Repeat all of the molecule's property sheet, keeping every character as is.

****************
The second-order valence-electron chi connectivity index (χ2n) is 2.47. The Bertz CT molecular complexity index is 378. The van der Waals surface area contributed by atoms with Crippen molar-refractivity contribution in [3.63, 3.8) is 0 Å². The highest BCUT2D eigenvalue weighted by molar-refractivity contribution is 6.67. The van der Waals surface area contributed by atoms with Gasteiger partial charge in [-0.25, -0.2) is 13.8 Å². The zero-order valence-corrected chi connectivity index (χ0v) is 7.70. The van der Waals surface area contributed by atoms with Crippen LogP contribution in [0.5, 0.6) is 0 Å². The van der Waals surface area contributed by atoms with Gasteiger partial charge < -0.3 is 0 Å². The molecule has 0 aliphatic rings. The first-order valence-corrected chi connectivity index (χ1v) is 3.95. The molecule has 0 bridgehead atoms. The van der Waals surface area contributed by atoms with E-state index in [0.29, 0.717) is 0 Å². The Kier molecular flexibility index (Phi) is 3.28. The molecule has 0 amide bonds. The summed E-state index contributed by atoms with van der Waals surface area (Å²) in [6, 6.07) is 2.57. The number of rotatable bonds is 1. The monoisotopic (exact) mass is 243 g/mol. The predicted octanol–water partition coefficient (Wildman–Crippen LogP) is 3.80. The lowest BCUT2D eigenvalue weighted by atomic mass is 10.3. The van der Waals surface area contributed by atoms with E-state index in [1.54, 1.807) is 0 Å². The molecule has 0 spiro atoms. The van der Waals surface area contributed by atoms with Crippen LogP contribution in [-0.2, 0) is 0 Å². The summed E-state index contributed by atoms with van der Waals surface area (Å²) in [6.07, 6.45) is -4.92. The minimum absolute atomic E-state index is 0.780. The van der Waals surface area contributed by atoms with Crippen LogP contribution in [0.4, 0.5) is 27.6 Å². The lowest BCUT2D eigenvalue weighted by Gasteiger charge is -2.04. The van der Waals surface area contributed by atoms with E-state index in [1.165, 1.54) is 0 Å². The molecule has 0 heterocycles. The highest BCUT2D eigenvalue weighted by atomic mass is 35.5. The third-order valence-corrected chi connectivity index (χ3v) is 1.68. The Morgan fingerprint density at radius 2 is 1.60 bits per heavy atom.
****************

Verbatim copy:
The second-order valence-electron chi connectivity index (χ2n) is 2.47. The Bertz CT molecular complexity index is 378. The van der Waals surface area contributed by atoms with Crippen molar-refractivity contribution in [3.63, 3.8) is 0 Å². The highest BCUT2D eigenvalue weighted by molar-refractivity contribution is 6.67. The van der Waals surface area contributed by atoms with Gasteiger partial charge in [-0.25, -0.2) is 13.8 Å². The zero-order valence-corrected chi connectivity index (χ0v) is 7.70. The van der Waals surface area contributed by atoms with Crippen LogP contribution in [0.5, 0.6) is 0 Å². The van der Waals surface area contributed by atoms with Gasteiger partial charge < -0.3 is 0 Å². The molecule has 0 aliphatic rings. The first-order valence-corrected chi connectivity index (χ1v) is 3.95. The molecule has 0 bridgehead atoms. The van der Waals surface area contributed by atoms with E-state index in [0.29, 0.717) is 0 Å². The Kier molecular flexibility index (Phi) is 3.28. The molecule has 0 amide bonds. The summed E-state index contributed by atoms with van der Waals surface area (Å²) in [6, 6.07) is 2.57. The number of rotatable bonds is 1. The monoisotopic (exact) mass is 243 g/mol. The predicted octanol–water partition coefficient (Wildman–Crippen LogP) is 3.80. The lowest BCUT2D eigenvalue weighted by atomic mass is 10.3. The van der Waals surface area contributed by atoms with E-state index in [1.54, 1.807) is 0 Å². The molecule has 0 spiro atoms. The van der Waals surface area contributed by atoms with Crippen LogP contribution in [-0.2, 0) is 0 Å². The summed E-state index contributed by atoms with van der Waals surface area (Å²) in [6.07, 6.45) is -4.92. The minimum absolute atomic E-state index is 0.780. The van der Waals surface area contributed by atoms with Crippen LogP contribution in [0.4, 0.5) is 27.6 Å². The lowest BCUT2D eigenvalue weighted by Gasteiger charge is -2.04. The van der Waals surface area contributed by atoms with E-state index in [1.165, 1.54) is 0 Å². The molecule has 0 heterocycles. The highest BCUT2D eigenvalue weighted by atomic mass is 35.5. The third-order valence-corrected chi connectivity index (χ3v) is 1.68. The Morgan fingerprint density at radius 2 is 1.60 bits per heavy atom.